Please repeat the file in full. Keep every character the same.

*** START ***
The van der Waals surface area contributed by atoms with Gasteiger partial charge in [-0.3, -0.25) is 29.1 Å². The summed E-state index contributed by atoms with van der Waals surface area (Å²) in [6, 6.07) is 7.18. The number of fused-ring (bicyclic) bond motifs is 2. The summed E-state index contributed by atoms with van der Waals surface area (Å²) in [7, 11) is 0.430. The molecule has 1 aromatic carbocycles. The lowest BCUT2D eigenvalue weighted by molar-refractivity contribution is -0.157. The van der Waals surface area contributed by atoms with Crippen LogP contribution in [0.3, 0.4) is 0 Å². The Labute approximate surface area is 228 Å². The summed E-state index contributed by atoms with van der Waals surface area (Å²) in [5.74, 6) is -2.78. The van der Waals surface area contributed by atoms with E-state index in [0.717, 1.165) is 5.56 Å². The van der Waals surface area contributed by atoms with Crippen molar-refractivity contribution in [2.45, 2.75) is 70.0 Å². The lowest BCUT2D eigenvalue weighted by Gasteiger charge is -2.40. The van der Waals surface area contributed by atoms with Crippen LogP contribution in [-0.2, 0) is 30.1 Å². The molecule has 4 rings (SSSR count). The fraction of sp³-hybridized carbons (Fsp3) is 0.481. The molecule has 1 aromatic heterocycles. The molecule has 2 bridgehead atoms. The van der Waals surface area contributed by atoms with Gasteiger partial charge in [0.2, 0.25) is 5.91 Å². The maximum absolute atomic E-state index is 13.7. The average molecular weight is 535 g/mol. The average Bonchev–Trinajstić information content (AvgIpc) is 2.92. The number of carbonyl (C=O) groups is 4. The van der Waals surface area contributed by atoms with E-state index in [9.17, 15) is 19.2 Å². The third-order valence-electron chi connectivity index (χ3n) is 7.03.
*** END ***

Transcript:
The van der Waals surface area contributed by atoms with Gasteiger partial charge in [-0.3, -0.25) is 29.1 Å². The summed E-state index contributed by atoms with van der Waals surface area (Å²) in [6, 6.07) is 7.18. The number of fused-ring (bicyclic) bond motifs is 2. The summed E-state index contributed by atoms with van der Waals surface area (Å²) in [7, 11) is 0.430. The molecule has 1 aromatic carbocycles. The lowest BCUT2D eigenvalue weighted by molar-refractivity contribution is -0.157. The van der Waals surface area contributed by atoms with Crippen LogP contribution in [0.3, 0.4) is 0 Å². The Labute approximate surface area is 228 Å². The summed E-state index contributed by atoms with van der Waals surface area (Å²) in [5.74, 6) is -2.78. The van der Waals surface area contributed by atoms with E-state index in [0.717, 1.165) is 5.56 Å². The van der Waals surface area contributed by atoms with Crippen molar-refractivity contribution in [2.45, 2.75) is 70.0 Å². The lowest BCUT2D eigenvalue weighted by Gasteiger charge is -2.40. The van der Waals surface area contributed by atoms with Crippen LogP contribution in [-0.2, 0) is 30.1 Å². The molecule has 4 rings (SSSR count). The fraction of sp³-hybridized carbons (Fsp3) is 0.481. The molecule has 1 aromatic heterocycles. The molecule has 2 bridgehead atoms. The van der Waals surface area contributed by atoms with Gasteiger partial charge in [0.2, 0.25) is 5.91 Å². The maximum absolute atomic E-state index is 13.7. The average molecular weight is 535 g/mol. The average Bonchev–Trinajstić information content (AvgIpc) is 2.92. The number of carbonyl (C=O) groups is 4. The van der Waals surface area contributed by atoms with E-state index in [9.17, 15) is 19.2 Å². The third-order valence-electron chi connectivity index (χ3n) is 7.03.